“You can’t take it with you!” We ought to somehow tattoo that bit of wisdom into our minds and think about it every morning as we head off into the day, and then reflect on it every night as we lay our head down on the pillow. In our culture, as I suspect has been the case in every culture, it is so easy to get caught up in the race to get rich, to have things, to look good, to gain power, to become admired, and to keep up with the proverbial Joneses.

But at the end of the day, this truth remains intact: You can’t take it with you.

There was once a very rich man who knew he was going to die, so he had all his assets converted into gold bars, put the gold in a big bag on his bed, draped his body over the bag, and then he died! When he woke up, he was in heaven at the pearly gates. Saint Peter met him, and with a concerned look on his face said, “Well, I see you actually managed to get here with something from earth! That doesn’t happen too often. But unfortunately, you can’t bring that in.”

The man pleaded, “Oh please, I must have it. It means everything to me. It’s my life!”

Saint Peter wasn’t impressed: “Sorry, my friend, if you want to keep that bag, then I’m afraid you’ll have to go to ‘the other place.’ You don’t want to go there, believe me.”

But the man was unchanged, and he said, “Well, I won’t part with this bag.”

Peter said, “Have it your way. But before you go, would you mind if I looked in the bag to see what it is that you’re willing to trade eternal life for?”

The man said, “Sure, go ahead. Then you’ll see why I could never part with this.”

Saint Peter looked in the bag, saw the gold bars, and with a puzzled look on his face, said to the man, “You mean you’re willing to go to hell for what we pave our streets with?”

The writers of this psalm said, “This is the fate of those who trust in themselves, and of their followers, who approve their sayings… Like sheep they are destined for the grave, and death will feed on them… But God will redeem my life from the grave; he will surely take me to himself.” (Psalm 49:13-15)

Make sure to keep that perspective; it will save your life. And do your investing in the only One who will make your efforts count beyond this life for all eternity.  He has promised you something that will never spoil, fade or perish!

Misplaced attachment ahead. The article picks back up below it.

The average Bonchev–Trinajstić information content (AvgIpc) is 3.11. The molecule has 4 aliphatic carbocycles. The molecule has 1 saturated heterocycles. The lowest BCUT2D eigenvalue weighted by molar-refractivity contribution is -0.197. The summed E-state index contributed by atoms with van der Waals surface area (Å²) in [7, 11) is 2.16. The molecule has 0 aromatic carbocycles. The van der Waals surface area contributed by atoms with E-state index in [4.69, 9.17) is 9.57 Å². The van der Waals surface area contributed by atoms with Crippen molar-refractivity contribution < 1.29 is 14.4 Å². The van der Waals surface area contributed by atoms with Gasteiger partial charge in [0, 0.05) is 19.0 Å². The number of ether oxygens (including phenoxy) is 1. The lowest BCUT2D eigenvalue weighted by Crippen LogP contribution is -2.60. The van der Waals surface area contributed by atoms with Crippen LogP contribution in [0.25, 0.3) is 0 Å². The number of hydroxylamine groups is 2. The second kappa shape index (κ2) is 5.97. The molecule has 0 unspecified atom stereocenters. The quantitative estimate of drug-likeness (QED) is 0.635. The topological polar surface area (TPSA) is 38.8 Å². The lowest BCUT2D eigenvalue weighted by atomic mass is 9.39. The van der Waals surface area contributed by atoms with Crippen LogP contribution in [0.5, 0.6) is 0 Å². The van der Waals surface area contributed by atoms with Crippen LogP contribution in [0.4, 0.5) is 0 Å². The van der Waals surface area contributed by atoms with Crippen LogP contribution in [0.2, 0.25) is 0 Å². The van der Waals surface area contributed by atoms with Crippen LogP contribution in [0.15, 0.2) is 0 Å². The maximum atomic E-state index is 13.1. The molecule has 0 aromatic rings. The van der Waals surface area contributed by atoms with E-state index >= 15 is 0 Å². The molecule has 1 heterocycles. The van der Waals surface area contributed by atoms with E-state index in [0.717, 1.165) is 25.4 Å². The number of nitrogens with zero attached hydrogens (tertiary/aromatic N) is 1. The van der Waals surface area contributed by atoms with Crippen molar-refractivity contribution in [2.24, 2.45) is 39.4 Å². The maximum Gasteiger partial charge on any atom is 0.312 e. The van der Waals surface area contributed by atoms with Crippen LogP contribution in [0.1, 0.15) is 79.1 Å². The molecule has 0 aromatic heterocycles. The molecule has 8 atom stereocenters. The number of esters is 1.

There is nothing like a calm look into the eternal world to teach us the emptiness of human praise.”
—Robert Murray McCheyne

Prepare To Die!

Read: Proverbs 11

“Wealth is worthless in the day of wrath, but righteousness delivers from death.” (Proverbs 11:4)

I’ve done a lot of funeral services in my time as a pastor, and I’ve never seen a grave with an attached storage unit.  The fact is, was and always will be, you can’t take your stuff with you when you die.  That’s what Proverbs 11:4 is saying.

The only thing that will serve you well at the moment you breathe your last is righteousness. Your money won’t do any good, the car you drive will go to somebody else, your clothes will be taken to Good Will, your family will move on, and your friends will go back to your house after the funeral and eat chicken.  Sorry to put it so bluntly, but “them’s the berries”.

Years ago I came across a great little parable that reminds us of this sobering reality. There was a very rich man who, knowing he would die soon, had all his assets converted into gold bars. He then put them in a big bag on his bed, draped his body over the bag of gold, and breathed his last. When he woke up, he was at the gate of heaven.  Saint Peter met him at the gate and with a concerned look on his face said, “Well, I see you actually managed to get here with something from earth! But unfortunately, you can’t bring that in.”

“Oh please, sir,” said the man. “I must have it. It means everything to me.”

“Sorry, my friend,” said Saint Peter. “If you want to keep that bag, then I’m afraid you’ll have to go to, you know, the other place. You don’t want to go there, believe me.”

“Well, I won’t part with this bag.”

“Have it your way,” returned Peter. “But before you go, would you mind if I looked in the bag to see what it is that you’re willing to trade eternal life for?”

“Sure,” said the man. “You’ll see. I could never part with this.”

Saint Peter looked in the bag and with a puzzled look on his face said to the man, “You’re willing to go to hell for…pavement?”

It’s all just stuff, friends, worthless in heaven. Only the righteousness you have by grace through Christ will help you on the day of your death. (Luke 12:13-23) Try focusing on what righteousness calls you to do—and prepare to die!  Death won’t be so bad when it finally shows up.

“When it comes time to die, make sure that all you have to do is die.” ~Jim Elliot

Winning At Life:

Write out the eulogy you would want someone to deliver at your funeral.  Now, go live that way!

Your Final Breath!